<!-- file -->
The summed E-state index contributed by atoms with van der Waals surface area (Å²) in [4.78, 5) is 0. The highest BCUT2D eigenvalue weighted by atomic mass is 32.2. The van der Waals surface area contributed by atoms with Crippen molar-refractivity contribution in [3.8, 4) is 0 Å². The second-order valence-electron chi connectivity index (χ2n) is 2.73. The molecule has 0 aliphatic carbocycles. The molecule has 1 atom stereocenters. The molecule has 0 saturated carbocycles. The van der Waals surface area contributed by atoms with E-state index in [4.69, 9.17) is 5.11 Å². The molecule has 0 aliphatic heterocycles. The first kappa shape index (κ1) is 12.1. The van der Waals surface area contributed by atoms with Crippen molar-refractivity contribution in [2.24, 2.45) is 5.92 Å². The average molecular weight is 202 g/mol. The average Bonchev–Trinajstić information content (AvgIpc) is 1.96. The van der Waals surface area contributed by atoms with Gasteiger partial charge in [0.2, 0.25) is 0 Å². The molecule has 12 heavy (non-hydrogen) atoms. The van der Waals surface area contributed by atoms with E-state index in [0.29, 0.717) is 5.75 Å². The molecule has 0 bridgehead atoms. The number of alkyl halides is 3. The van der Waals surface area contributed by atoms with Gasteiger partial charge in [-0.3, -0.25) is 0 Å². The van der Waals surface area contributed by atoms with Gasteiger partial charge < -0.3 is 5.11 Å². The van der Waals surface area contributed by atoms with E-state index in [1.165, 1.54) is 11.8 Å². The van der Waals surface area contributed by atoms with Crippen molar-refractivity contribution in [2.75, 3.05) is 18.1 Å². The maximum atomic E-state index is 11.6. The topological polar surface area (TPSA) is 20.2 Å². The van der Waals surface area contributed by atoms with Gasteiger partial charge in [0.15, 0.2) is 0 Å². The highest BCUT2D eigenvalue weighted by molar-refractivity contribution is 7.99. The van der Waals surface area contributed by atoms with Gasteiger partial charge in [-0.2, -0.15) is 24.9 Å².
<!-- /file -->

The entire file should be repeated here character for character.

The summed E-state index contributed by atoms with van der Waals surface area (Å²) in [4.78, 5) is 0. The highest BCUT2D eigenvalue weighted by atomic mass is 32.2. The van der Waals surface area contributed by atoms with Crippen molar-refractivity contribution in [3.8, 4) is 0 Å². The second-order valence-electron chi connectivity index (χ2n) is 2.73. The molecule has 0 aliphatic carbocycles. The molecule has 1 atom stereocenters. The molecule has 0 saturated carbocycles. The van der Waals surface area contributed by atoms with E-state index in [4.69, 9.17) is 5.11 Å². The molecule has 0 aliphatic heterocycles. The first kappa shape index (κ1) is 12.1. The van der Waals surface area contributed by atoms with Crippen molar-refractivity contribution in [2.24, 2.45) is 5.92 Å². The average molecular weight is 202 g/mol. The average Bonchev–Trinajstić information content (AvgIpc) is 1.96. The van der Waals surface area contributed by atoms with Gasteiger partial charge in [0.2, 0.25) is 0 Å². The molecule has 12 heavy (non-hydrogen) atoms. The van der Waals surface area contributed by atoms with E-state index in [0.29, 0.717) is 5.75 Å². The molecule has 0 bridgehead atoms. The number of alkyl halides is 3. The van der Waals surface area contributed by atoms with Gasteiger partial charge in [-0.3, -0.25) is 0 Å². The van der Waals surface area contributed by atoms with Gasteiger partial charge < -0.3 is 5.11 Å². The van der Waals surface area contributed by atoms with E-state index in [1.165, 1.54) is 11.8 Å². The van der Waals surface area contributed by atoms with Crippen molar-refractivity contribution in [2.75, 3.05) is 18.1 Å². The maximum atomic E-state index is 11.6. The topological polar surface area (TPSA) is 20.2 Å². The van der Waals surface area contributed by atoms with Gasteiger partial charge in [0.15, 0.2) is 0 Å². The highest BCUT2D eigenvalue weighted by molar-refractivity contribution is 7.99. The van der Waals surface area contributed by atoms with Gasteiger partial charge in [-0.2, -0.15) is 24.9 Å².